By no means all the wildlife was so attractive. The grass and heather were alive with ticks, and bath-time every evening revealed several embedded like nasty little black scabs in legs or body. Opinions varied about how best to dislodge them. "Salt," said some people. "Disinfectant or insect repellent," said others - but all agreed that if you pull off the body, leaving the jaws embedded in your skin, the place is liable to fester.

Less injurious, but almost more irritating, were the insects known as keds, which land on face or hands and sidle crab-like into the nearest recess they can find, mercifully without biting. Davy, another stalker, recalled how one evening in the pub a ked crawled out of his hair and advanced across his forehead - whereupon all the other customers fled in disorder, supposing this wild man of the woods to be alive with vermin.

On a loftier plane, every day we saw golden eagles, and none more majestic than the one that launched off from a crag below us. Out it went over the glen, gliding arrow-straight like a Stealth fighter, with never the slightest movement of its wings. For at least two minutes we watched it through binoculars: in that time it must have flown a mile out over the abyss - and still its wings were motionless. In its power and menace, its range and grace, it seemed the very spirit of that high and rock-bound wilderness.

Suggested Topics
Start your day with The Independent, sign up for daily news emails
Have you tried new the Independent Digital Edition apps?
ebooks
ebooksAn introduction to the ground rules of British democracy
Latest stories from i100
Have you tried new the Independent Digital Edition apps?
SPONSORED FEATURES
Independent Dating
and  

By clicking 'Search' you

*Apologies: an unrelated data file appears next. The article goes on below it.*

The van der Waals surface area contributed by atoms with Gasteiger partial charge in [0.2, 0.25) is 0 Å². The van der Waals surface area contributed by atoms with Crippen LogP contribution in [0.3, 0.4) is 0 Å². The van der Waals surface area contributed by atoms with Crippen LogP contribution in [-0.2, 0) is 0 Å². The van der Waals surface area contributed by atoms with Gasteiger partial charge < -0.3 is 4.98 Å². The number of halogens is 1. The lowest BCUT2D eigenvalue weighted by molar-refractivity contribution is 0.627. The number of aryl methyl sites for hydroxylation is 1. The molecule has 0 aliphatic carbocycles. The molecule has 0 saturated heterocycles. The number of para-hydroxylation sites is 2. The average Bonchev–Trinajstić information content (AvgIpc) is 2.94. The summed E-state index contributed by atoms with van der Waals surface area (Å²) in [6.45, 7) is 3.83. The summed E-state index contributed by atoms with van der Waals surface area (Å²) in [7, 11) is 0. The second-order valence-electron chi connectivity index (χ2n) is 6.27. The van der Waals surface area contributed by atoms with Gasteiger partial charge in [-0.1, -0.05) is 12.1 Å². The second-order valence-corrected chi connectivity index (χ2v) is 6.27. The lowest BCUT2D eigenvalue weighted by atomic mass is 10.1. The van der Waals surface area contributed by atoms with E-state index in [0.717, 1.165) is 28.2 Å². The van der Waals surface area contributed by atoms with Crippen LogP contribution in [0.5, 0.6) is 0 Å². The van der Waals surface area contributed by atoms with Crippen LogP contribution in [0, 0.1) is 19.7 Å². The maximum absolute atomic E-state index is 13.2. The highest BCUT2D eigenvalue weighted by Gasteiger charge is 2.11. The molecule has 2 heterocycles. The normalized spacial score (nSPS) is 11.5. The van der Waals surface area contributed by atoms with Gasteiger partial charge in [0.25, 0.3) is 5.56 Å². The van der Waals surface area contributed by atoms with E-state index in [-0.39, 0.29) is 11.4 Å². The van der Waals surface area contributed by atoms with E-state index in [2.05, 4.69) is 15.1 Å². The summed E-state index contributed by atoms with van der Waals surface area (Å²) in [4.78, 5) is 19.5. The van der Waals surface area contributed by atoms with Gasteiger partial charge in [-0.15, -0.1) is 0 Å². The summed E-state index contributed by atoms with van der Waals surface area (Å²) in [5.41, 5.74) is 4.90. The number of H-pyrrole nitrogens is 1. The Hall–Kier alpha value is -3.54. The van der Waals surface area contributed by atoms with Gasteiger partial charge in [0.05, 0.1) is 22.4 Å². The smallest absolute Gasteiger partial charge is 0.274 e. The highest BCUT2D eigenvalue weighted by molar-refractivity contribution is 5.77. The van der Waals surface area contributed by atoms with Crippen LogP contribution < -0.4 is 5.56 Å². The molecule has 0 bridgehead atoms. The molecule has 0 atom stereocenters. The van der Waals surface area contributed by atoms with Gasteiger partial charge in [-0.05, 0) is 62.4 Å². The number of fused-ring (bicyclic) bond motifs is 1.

are agreeing to our
Terms of Use.

iJobs Job Widget
iJobs General

Recruitment Genius: Sales Executive or Senior Sales Executive - B2B Exhibitions

£18000 - £30000 per annum: Recruitment Genius: A Sales Executive or Senior Sal...

Recruitment Genius: Head of Support Services

£40000 - £55000 per annum: Recruitment Genius: This is an exciting opportunity...

Recruitment Genius: Warehouse Team Leader

£22000 per annum: Recruitment Genius: This industry leading company produces h...

Recruitment Genius: Business Development Manager / Sales - OTE £40,000

£20000 - £40000 per annum: Recruitment Genius: This IT provider for the educat...

Day In a Page

The Silk Roads that trace civilisation: Long before the West rose to power, Asian pathways were connecting peoples and places

The Silk Roads that trace civilisation

Long before the West rose to power, Asian pathways were connecting peoples and places
House of Lords: Outcry as donors, fixers and MPs caught up in expenses scandal are ennobled

The honours that shame Britain

Outcry as donors, fixers and MPs caught up in expenses scandal are ennobled
When it comes to street harassment, we need to talk about race

'When it comes to street harassment, we need to talk about race'

Why are black men living the stereotypes and why are we letting them get away with it?
International Tap Festival: Forget Fred Astaire and Ginger Rogers - this dancing is improvised, spontaneous and rhythmic